Organic waste – including used tissues and paper napkins – goes in your green bin.
Organics are collected every week. Check your collection calendar.
We transform green bin items into soil for growing fruits, vegetables and flowers.
Using your green bin is easy
Lots of items besides food go in your green bin. These items are a sample of what to put in your green bin:
- paper napkins, paper towels
- loose shredded paper
- cotton balls
- greasy pizza boxes
- microwave popcorn bags
- corn stalks
- house plants (soil removed)
- food scraps
- fruit and vegetable peels
- bones, meat and fish
- coffee grounds and filters
Check How to Sort Your Waste to see if an item goes in your green bin.
Your kitchen container is a handy way to collect items for your green bin.
Line your kitchen container with certified compostable bags.
When choosing your compostable liner bag, look for one of these symbols:
You can also line your kitchen container with paper bags, newspaper, shredded paper or paper towel. To reduce moisture, put baking soda or shredded paper in the bottom of the container.
Empty the contents of your kitchen container into your green bin.
Your green bin holds 100L of organic waste. Green bins are one size only.
Green bin lock
Your green bin has a special lock. This lock stops animals and insects from opening the bin.
The lock works like the keys to your house. Turn it one way to lock it, and the other way to unlock it.
Always leave the lock in the vertical locked position. The contents of the bin will be collected with the lid locked.
Take the Peel challenge and reduce your food waste by the equivalent of a watermelon this year.
40% of the food we throw out is still good to eat.
These 3 simple tips can help the average Peel household cut food waste and save up to $112 per month:
1) Plan smart
- Before shopping, check what's already in your cupboards, fridge and freezer.
- Consider which meals you'll make at home and which you'll eat at restaurants.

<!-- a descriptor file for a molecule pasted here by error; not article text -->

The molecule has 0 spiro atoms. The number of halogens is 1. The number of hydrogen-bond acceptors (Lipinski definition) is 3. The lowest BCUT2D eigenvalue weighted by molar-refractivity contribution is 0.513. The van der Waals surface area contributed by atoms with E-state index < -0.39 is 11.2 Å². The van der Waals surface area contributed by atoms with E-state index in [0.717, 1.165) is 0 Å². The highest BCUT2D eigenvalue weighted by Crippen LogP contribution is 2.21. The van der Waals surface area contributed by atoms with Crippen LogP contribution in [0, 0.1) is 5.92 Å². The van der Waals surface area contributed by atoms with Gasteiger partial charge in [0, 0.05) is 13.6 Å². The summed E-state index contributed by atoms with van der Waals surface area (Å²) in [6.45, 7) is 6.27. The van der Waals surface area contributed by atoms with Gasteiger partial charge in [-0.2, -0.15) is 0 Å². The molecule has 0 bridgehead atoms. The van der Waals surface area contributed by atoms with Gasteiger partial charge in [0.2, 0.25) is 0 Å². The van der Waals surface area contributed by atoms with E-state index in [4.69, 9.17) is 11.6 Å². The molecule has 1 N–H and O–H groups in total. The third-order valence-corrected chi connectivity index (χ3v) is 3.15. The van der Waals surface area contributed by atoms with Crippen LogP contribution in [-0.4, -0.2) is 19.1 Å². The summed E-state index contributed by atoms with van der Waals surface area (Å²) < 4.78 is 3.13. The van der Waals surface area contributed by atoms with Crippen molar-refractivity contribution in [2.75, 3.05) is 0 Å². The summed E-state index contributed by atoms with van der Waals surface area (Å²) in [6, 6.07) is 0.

- Plan to serve leftovers.
- Make a shopping list or check online for a food planning app.
- Use recipes to plan your meals and decide:
- The portion size. Check portion size guide
- The exact amount of food that you'll need.
2) Buy smart
- Don't shop hungry.
- Avoid buying items on impulse or on a whim.
- Check best before dates and other date labelling.
- Only buy "family size" packages or "buy one, get one free" items if you're sure you'll eat all the food.
- Shop more often for perishables, such as bananas.
- Buy smaller amounts of fresh foods that expire quickly; for example, buy 2 or 3 cobs of corn instead of a full sealed package.
- Buy loose rather than packaged food; for example, buy one avocado instead of a full bag.
3) Store smart
- Eat older food items first. (Tip: put an "eat first" sign on these items so you'll know you've had them longer.)
- Set your fridge to 4oC (or lower); set your freezer to -18oC (or lower).
- For refrigerated items, put ready-to-eat foods on the top shelf, left-over food to be reheated on the middle shelf and raw food on the bottom shelf.
- Store these items separately:
- Ripe/unripe food
- Put some items in the freezer:
- Divide large packages into smaller portions and freeze.
- Freeze extras such as bread, meat and leftovers. Divide leftovers into smaller portions.
- Freeze food up to 24 hours before its best before date.
- Write the date on the container for a food item before putting it into the freezer.
Shelf life and expiration
If you're not sure if you should eat or throw out a food:
- Check recommended refrigeration and freezing times.
- Check the date label:
The sell-by date is the last date a store is supposed to display the product for sale. If you buy a product past this date, be sure to eat it soon after purchase.
Best before date
The best before date tells you more about quality than safety. It indicates when an unopened product might start to lose its flavour, texture and nutritional value, not that it's unsafe to eat.
Don't eat any food past its expiration date. Check to see if the food is mouldy or has an odd odour, texture or colour.
Hard cheese (such as cheddar) is an exception: just cut an inch around the mould and eat the rest.
If a soft cheese (i.e., cottage cheese or cream cheese) has mould on it, throw it away. Toxins produced by the mould can spread throughout the cheese.
Always put food waste in your backyard composter or organics, never in your recycling or garbage.